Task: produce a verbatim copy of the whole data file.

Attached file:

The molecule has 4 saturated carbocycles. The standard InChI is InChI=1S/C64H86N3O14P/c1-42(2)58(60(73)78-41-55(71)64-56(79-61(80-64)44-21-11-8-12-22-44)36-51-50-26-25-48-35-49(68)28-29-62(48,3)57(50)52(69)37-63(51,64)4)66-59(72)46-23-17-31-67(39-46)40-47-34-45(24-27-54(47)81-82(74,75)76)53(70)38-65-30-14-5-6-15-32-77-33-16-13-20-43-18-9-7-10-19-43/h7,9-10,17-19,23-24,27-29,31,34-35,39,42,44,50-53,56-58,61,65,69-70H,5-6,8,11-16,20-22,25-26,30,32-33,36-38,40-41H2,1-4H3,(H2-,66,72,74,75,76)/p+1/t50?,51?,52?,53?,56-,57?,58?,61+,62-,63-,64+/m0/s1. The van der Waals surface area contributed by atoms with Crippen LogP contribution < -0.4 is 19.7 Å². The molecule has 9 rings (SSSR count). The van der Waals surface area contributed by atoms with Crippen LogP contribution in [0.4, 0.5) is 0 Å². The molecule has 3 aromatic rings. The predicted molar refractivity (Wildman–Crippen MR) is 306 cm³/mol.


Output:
The molecule has 4 saturated carbocycles. The standard InChI is InChI=1S/C64H86N3O14P/c1-42(2)58(60(73)78-41-55(71)64-56(79-61(80-64)44-21-11-8-12-22-44)36-51-50-26-25-48-35-49(68)28-29-62(48,3)57(50)52(69)37-63(51,64)4)66-59(72)46-23-17-31-67(39-46)40-47-34-45(24-27-54(47)81-82(74,75)76)53(70)38-65-30-14-5-6-15-32-77-33-16-13-20-43-18-9-7-10-19-43/h7,9-10,17-19,23-24,27-29,31,34-35,39,42,44,50-53,56-58,61,65,69-70H,5-6,8,11-16,20-22,25-26,30,32-33,36-38,40-41H2,1-4H3,(H2-,66,72,74,75,76)/p+1/t50?,51?,52?,53?,56-,57?,58?,61+,62-,63-,64+/m0/s1. The van der Waals surface area contributed by atoms with Crippen LogP contribution < -0.4 is 19.7 Å². The molecule has 9 rings (SSSR count). The van der Waals surface area contributed by atoms with Crippen LogP contribution in [0.4, 0.5) is 0 Å². The molecule has 3 aromatic rings. The predicted molar refractivity (Wildman–Crippen MR) is 306 cm³/mol.